PROVIDENCE, R.I. (WPRI) – Rhode Island College students are balking at fees they’re being asked to pay for services they won’t be able to use because they have been urged to stay off campus and learn remotely.
In recent weeks, thousands of students received their bills for the fall semester at RIC and the itemized list of fees included charges for transportation, athletics, the recreation center, dining center, student union, library and student activity. In all, the bills include $600 in fees for services some students say they will never use.
“I don’t know why I’m being charged a dining fee when I can’t even go to dine at RIC,” said Brooke Gannon, a junior at the school. “It just doesn’t make sense to me.”
Gannon said she reached out to the school and was told the fees are governed by the state and there was little that could be done.
John Taraborelli, a spokesperson for the college, said in an email the school has adjusted some of the fees, including reducing the athletic fee by 75%, and eliminating the “fine arts fee.”
“The goal with these fee adjustments is to be sensitive to the economic difficulties facing many of our students, but also to balance this by maintaining critical support operations that will benefit them,” Taraborelli said.
Taraborelli said the reductions were approved by the R.I. Council on Postsecondary Education. (The official approval is expected at a meeting Wednesday night, but are already reflected in the bills that went out to students, he said.)
At the nearby Community College of Rhode Island, spokesperson Amy Kempe said school officials eliminated parking and transportation fees, along with a campus services fee, in light of the push to remote learning.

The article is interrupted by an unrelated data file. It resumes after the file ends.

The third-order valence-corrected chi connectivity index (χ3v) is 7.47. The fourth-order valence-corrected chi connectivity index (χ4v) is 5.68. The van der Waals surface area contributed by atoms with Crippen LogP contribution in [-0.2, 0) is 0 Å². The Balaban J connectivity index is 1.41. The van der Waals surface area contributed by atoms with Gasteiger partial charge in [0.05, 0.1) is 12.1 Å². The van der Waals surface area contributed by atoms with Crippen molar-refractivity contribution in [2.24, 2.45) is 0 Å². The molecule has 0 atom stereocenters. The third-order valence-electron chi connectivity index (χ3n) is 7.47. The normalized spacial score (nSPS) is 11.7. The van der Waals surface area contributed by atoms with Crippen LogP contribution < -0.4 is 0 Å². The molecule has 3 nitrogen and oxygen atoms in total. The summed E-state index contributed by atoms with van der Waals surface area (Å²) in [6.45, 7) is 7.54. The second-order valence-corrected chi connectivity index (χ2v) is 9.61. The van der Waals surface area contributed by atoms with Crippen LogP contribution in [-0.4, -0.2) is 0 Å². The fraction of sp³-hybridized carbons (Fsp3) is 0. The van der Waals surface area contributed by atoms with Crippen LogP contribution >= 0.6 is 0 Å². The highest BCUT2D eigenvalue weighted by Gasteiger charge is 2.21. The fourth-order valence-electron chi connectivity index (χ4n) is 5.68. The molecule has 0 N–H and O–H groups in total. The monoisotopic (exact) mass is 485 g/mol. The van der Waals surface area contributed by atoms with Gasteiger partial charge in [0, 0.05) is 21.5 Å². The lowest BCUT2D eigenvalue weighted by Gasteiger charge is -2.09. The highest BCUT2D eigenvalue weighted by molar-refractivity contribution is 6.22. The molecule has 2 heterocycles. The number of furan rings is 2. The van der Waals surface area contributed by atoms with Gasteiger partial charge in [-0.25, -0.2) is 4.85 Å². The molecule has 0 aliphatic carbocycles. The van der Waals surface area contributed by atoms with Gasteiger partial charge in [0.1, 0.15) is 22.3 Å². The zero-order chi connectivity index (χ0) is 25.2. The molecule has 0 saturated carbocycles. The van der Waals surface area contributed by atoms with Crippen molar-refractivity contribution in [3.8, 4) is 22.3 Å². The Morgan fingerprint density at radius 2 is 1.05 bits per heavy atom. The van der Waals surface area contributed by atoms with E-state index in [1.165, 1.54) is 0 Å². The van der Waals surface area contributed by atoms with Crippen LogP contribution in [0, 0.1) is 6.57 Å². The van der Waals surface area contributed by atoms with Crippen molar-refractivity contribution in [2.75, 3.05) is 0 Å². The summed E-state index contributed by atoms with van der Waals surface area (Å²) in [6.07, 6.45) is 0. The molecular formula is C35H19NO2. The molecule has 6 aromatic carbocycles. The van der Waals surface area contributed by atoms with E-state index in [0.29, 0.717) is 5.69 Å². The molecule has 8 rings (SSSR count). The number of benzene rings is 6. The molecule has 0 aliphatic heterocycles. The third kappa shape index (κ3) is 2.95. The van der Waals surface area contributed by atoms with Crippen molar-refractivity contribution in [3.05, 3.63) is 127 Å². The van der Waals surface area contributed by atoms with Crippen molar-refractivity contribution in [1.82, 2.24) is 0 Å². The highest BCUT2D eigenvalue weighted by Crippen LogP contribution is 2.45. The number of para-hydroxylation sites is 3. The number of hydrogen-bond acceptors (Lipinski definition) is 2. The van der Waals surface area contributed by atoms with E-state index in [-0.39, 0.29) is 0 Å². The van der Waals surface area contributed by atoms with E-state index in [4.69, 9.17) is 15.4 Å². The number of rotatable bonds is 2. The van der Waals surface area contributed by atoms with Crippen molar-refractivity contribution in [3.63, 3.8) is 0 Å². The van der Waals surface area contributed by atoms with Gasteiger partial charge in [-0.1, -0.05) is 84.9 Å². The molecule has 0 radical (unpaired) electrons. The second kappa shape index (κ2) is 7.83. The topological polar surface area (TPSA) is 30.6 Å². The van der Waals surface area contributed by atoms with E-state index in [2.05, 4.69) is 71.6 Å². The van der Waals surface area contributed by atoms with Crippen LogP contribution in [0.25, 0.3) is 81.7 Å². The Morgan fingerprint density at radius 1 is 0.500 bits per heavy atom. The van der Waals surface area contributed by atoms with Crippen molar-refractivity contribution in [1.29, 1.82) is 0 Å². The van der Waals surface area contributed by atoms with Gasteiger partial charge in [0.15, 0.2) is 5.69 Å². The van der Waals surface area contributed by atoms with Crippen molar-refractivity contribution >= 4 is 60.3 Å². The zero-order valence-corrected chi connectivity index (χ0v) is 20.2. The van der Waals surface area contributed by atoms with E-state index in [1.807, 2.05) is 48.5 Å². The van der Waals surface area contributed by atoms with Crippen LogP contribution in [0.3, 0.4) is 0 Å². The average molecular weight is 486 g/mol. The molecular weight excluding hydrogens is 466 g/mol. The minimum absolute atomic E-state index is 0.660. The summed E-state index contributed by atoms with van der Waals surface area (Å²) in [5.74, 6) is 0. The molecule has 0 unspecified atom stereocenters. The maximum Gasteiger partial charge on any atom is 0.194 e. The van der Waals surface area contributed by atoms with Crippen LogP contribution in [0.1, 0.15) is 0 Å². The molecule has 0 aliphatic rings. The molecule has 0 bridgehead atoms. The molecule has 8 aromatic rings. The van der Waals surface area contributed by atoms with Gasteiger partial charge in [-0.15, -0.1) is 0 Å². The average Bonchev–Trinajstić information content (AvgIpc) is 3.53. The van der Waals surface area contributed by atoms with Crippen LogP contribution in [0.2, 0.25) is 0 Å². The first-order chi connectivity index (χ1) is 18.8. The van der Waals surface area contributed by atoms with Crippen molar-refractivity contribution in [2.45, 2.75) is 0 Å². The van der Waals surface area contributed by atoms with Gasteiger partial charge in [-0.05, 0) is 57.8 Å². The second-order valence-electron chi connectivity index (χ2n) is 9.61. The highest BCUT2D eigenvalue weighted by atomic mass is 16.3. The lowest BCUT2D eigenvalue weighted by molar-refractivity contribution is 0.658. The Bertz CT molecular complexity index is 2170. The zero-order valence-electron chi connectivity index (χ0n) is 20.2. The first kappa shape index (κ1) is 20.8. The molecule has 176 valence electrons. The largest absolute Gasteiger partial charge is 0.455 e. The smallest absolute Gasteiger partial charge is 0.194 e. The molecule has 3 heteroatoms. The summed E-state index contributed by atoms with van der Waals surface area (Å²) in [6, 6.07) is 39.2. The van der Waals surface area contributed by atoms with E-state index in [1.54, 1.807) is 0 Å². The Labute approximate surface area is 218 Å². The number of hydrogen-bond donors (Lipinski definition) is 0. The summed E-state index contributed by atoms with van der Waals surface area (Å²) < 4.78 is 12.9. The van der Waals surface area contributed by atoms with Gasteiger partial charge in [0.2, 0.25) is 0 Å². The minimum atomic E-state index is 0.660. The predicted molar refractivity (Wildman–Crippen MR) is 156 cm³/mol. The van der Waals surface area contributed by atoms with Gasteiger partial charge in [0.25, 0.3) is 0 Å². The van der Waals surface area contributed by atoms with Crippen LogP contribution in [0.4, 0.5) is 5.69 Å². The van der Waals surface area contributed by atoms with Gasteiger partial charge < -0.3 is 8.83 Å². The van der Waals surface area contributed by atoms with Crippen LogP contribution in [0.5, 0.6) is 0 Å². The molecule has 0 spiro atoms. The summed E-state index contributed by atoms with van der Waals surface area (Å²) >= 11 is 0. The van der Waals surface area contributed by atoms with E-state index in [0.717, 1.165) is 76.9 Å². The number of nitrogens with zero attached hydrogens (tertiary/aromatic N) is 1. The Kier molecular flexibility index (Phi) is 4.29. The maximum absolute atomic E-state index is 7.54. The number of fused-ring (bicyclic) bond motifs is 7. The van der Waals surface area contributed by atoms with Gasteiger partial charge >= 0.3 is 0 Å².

Kempe said state colleges and universities don’t need to seek permission from the Council on Postsecondary Education in order to eliminate a fee, but only if an institution wants to alter the cost.
RIC students Alexis Desorcy and Vasiliki Platsidakis started two an online petitions to pressure the college to eliminate the miscellaneous fees during the pandemic. Platsidakis said compounding the problem is the financial aid package students receive is based on the 2018 tax year.
“As the unemployment rate in the United States has skyrocketed, many of ourselves and family members have lost their jobs,” Platsidakis said in the petition. “Our entire lives have been turned upside down and yet our financial need is still being determined by figures no longer representative of that need.”
“This is robbery and we are forced to pay for these things we don’t even have access to,” Desorcy wrote.
Tuition and fees at RIC for the spring 2020 semester totaled $4,789, according to Taraborelli. Tuition was scheduled to rise by $341 for the fall semester, but Taraborelli points out the overall cost is rising $262 — $5,051 in all – because of a $79 reduction in fees.
Gannon – an education major with a concentration in math – said most of her classmates don’t often scrutinize the laundry list of fees, and just cut a check when the bill comes in.
“Students just see that the tuition going up they don’t know necessarily what the breakdown is,” Gannon said. “I know a lot of my friends are not happy with all the fees.”
At the University of Rhode Island, full-time undergraduate students are getting charged $1,041 in fees, the majority lumped into a category labeled “Student Services Fee.” That’s up from $988 the previous semester.
David Lavallee, a university spokesperson, said the increase in fees was not to offset the cost of dealing with the school’s response to the coronavirus.
“URI’s tuition and fees for the 2020/2021 academic year were proposed last fall and approved by the Board of Education at its November 13, 2019 meeting,” Lavallee said in an email. “There are no proposed changes to tuition and fees since these were approved and sent to families in the spring.”
Like many schools, URI offered a prorated refund for their housing and dinging plans to students who were sent home for the remainder of the spring semester when the pandemic struck the region.
“The university decided to provide a 25% refund to each student who lived in URI housing and had a dining plan,” Lavallee said. “The total refund amount was $7.9 million.”
This story has been updated to include a second online petition